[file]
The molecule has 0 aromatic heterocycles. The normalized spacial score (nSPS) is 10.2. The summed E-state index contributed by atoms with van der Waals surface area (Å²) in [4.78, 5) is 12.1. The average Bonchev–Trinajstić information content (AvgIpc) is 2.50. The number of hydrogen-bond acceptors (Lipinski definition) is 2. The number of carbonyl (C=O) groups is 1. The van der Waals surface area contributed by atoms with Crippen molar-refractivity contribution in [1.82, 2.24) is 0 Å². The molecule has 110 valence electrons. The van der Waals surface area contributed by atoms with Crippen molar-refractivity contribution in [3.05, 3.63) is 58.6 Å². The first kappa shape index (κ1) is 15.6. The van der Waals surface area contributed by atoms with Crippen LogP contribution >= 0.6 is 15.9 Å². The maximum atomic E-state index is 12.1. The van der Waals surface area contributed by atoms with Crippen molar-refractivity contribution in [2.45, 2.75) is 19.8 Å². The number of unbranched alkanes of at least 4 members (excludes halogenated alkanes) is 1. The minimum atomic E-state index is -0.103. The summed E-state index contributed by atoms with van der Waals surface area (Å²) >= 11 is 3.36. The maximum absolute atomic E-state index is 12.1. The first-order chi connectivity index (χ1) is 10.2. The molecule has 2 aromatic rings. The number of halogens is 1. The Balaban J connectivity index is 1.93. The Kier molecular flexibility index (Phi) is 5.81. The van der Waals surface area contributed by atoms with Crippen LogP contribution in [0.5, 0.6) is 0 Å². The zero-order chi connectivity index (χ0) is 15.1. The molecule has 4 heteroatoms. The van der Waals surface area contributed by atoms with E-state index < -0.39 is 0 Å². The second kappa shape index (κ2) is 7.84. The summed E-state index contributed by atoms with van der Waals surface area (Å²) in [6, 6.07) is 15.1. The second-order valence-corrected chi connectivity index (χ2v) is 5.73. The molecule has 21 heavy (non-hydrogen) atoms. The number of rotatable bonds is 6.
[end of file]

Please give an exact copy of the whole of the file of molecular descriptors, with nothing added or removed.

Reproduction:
The molecule has 0 aromatic heterocycles. The normalized spacial score (nSPS) is 10.2. The summed E-state index contributed by atoms with van der Waals surface area (Å²) in [4.78, 5) is 12.1. The average Bonchev–Trinajstić information content (AvgIpc) is 2.50. The number of hydrogen-bond acceptors (Lipinski definition) is 2. The number of carbonyl (C=O) groups is 1. The van der Waals surface area contributed by atoms with Crippen molar-refractivity contribution in [1.82, 2.24) is 0 Å². The molecule has 110 valence electrons. The van der Waals surface area contributed by atoms with Crippen molar-refractivity contribution in [3.05, 3.63) is 58.6 Å². The first kappa shape index (κ1) is 15.6. The van der Waals surface area contributed by atoms with Crippen LogP contribution >= 0.6 is 15.9 Å². The maximum atomic E-state index is 12.1. The van der Waals surface area contributed by atoms with Crippen molar-refractivity contribution in [2.45, 2.75) is 19.8 Å². The number of unbranched alkanes of at least 4 members (excludes halogenated alkanes) is 1. The minimum atomic E-state index is -0.103. The summed E-state index contributed by atoms with van der Waals surface area (Å²) >= 11 is 3.36. The maximum absolute atomic E-state index is 12.1. The first-order chi connectivity index (χ1) is 10.2. The molecule has 2 aromatic rings. The number of halogens is 1. The Balaban J connectivity index is 1.93. The Kier molecular flexibility index (Phi) is 5.81. The van der Waals surface area contributed by atoms with Crippen LogP contribution in [0.5, 0.6) is 0 Å². The zero-order chi connectivity index (χ0) is 15.1. The molecule has 4 heteroatoms. The van der Waals surface area contributed by atoms with E-state index < -0.39 is 0 Å². The second kappa shape index (κ2) is 7.84. The summed E-state index contributed by atoms with van der Waals surface area (Å²) in [6, 6.07) is 15.1. The second-order valence-corrected chi connectivity index (χ2v) is 5.73. The molecule has 21 heavy (non-hydrogen) atoms. The number of rotatable bonds is 6.